So here I am. Sat on the train to Manchester feeling alone. Perhaps, more alone than I have felt for a long time. I have just experienced something that I feel is going to be very hard to put into words, but an experience that I don’ t think I will ever forget.
This blog post is about my IATEFL conference experience. If you’re expecting a breakdown of the sessions I went to and a summary of the conference content, I suggest you stop reading now.
This was my first ever IATEFL conference and I was also co presenting there, my second presentation in as many weeks. This was a huge event for me. Nervous, excited and not really knowing what to expect, I arrived in Glasgow unaware of what I was about to experience.
The first sign of what was to come happened on the Saturday night before the conference. I had the pleasure of meeting Chia Suan Chong, Mike Hogan, ceciELT and Bruno Andrade for drinks. I had never met any of these people and only knew Chia through twitter, yet from the beginning I felt instantly comfortable and at ease. I’ m usually not that good at meeting people. Shy and reluctant to open up through fear of simply not being that interesting I found myself opening up and warming to these relative strangers, who at the end of the week I would feel privileged to call friends.
On Sunday I was exchanging texts with Jemma Gardner, again someone who I had never met, yet we had regularly read and commented on each others blogs for the last 6 months or so. On the Monday, after registering at the conference, we met face to face for the first time. We walked and talked, we drank coffee and talked, we searched Glasgow for a portable phone charger and talked. We met Willy Cardoso, who I had the pleasure of meeting the previous weekend in Bilbao, and we continued to talk. The reason I mention the word talk so much is because I simply don’t do it a lot. If you ask my parents, my brother or any of my close friends they would say the same. I prefer to listen, I learn more that way. I always feel as though I don’t have the right to comment on things as I don’t have the experience or knowledge to do so. Yet, I felt a new sense of connection with the people I was meeting. I was talking freely and with confidence, creating or maybe discovering some sort of new identity.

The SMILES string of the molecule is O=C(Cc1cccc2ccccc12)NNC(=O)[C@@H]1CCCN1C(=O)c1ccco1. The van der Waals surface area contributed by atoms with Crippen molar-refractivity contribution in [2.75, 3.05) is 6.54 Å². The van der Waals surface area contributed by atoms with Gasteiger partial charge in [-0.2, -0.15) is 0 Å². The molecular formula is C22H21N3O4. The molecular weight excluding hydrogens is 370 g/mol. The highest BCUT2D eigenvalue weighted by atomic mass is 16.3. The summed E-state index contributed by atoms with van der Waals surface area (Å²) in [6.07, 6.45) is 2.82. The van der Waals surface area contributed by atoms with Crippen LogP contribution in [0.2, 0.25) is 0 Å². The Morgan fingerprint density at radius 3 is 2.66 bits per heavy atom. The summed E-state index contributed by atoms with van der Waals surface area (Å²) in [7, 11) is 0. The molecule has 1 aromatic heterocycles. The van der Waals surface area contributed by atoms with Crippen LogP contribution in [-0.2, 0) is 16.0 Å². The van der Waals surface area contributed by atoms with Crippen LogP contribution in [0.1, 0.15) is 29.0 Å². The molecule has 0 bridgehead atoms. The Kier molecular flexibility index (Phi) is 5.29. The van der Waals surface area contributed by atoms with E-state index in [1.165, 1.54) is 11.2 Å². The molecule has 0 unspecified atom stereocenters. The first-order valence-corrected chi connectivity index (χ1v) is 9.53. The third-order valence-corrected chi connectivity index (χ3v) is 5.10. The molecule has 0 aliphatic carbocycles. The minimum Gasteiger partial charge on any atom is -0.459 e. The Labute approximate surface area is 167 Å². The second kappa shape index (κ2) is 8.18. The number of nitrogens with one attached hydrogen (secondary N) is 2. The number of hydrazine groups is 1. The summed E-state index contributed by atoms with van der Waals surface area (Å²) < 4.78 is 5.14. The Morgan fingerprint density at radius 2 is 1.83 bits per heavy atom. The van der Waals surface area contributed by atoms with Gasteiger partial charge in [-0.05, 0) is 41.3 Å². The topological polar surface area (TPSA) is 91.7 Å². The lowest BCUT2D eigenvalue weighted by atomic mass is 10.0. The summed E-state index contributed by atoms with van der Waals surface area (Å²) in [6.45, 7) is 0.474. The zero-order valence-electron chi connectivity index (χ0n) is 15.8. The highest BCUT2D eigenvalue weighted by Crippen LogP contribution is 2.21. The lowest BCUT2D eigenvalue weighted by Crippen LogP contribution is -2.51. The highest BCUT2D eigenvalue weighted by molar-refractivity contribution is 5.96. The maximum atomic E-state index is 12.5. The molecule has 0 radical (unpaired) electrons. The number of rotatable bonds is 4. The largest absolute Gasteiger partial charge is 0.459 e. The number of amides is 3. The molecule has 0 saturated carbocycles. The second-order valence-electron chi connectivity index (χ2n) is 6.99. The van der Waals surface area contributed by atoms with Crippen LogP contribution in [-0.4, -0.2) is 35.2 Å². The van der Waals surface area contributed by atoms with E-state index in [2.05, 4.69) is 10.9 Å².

That same night, Gemma and I met with Willy, Luke Meddings, Lindsay Clanfield and Candy Van Olst. I had briefly met Luke at the TDSIG unplugged conference and swapped messages on Twitter. This might have been the ultimate opportunity to bend his ear about Dogme and other teaching matters. But instead, we talked about football, politics and father son relationships. It was an incredible experience. To sit down and open up like that with someone was a rarity for me and somewhat profound.
We moved on to the Karaoke night and I was introduced to more and more people who I followed through twitter. We talked and we joked. We were establishing a connection that would be maintained throughout the rest of the conference. That same night I had the great pleasure of meeting Shelley Terrell for the very first time, who insisted on calling me Kevin for the entire night. I found out that I was the only person at the whole conference not following her on twitter. I discovered that she wrote beautiful poetry and worked nonstop around the world promoting the use of technology in teaching. I met Adam Simpson, Hakan “the man that can”, Hugo and many others that night. And , on returning home in the early hours, I knew that this was going to be something special.
The next day, all the people I had met went out of their way to stop and say hello, not out of politeness but because they were generally interested and wanted to maintain the connection from the previous night. This continued throughout the conference. You never really felt alone, there was always someone to talk to or meet for the first time and share ideas with.
The conference continued and we attended presentations on all sorts of areas. Taking notes, blogging and tweeting what was happening. As good as some of the presentations were, I couldn’t help but think that I was actually learning more from the dialogues I was having with the teachers in between the presentations and at the social functions, than from the sessions I was going to. In his presentation, Willy Cardoso talked about the need for more feedback between teachers and (this was my personal take on it) he said that we only really learn about ourselves and the world around us from engaging in a dialogue with somebody else. This couldn’t be more true, and was exactly what I was experiencing at the conference. These thoughts were echoed by other teachers I met. Theteacherjames and I talked about this and many other issues and I regret not introducing myself earlier. From the short, but intense time we spent together I again felt a common connection. I was also lucky enough to spend time with Anthony Gaughn, who I think I could sit and listen to about a whole array of subjects, yet no matter what it was he would do it with the same equalled passion.
I could go on and on about the people I met. If I haven’t mentioned you in this blog post it’s nothing personal, I just don’t think I would stop writing.
My experience of the conference was an emotional one, sparked by the people I met and the dialogues we had. I felt as though I belonged. A feeling I have never really felt, despite Spending 6 years in the British Army where your life depends on that of the people you work with. For once I felt like I was on the inside, instead of on the edge looking in. I have left the conference with a feeling of inspiration, an inspiration to go on and be a better teacher and even a better person.
To all the people I met, thank you.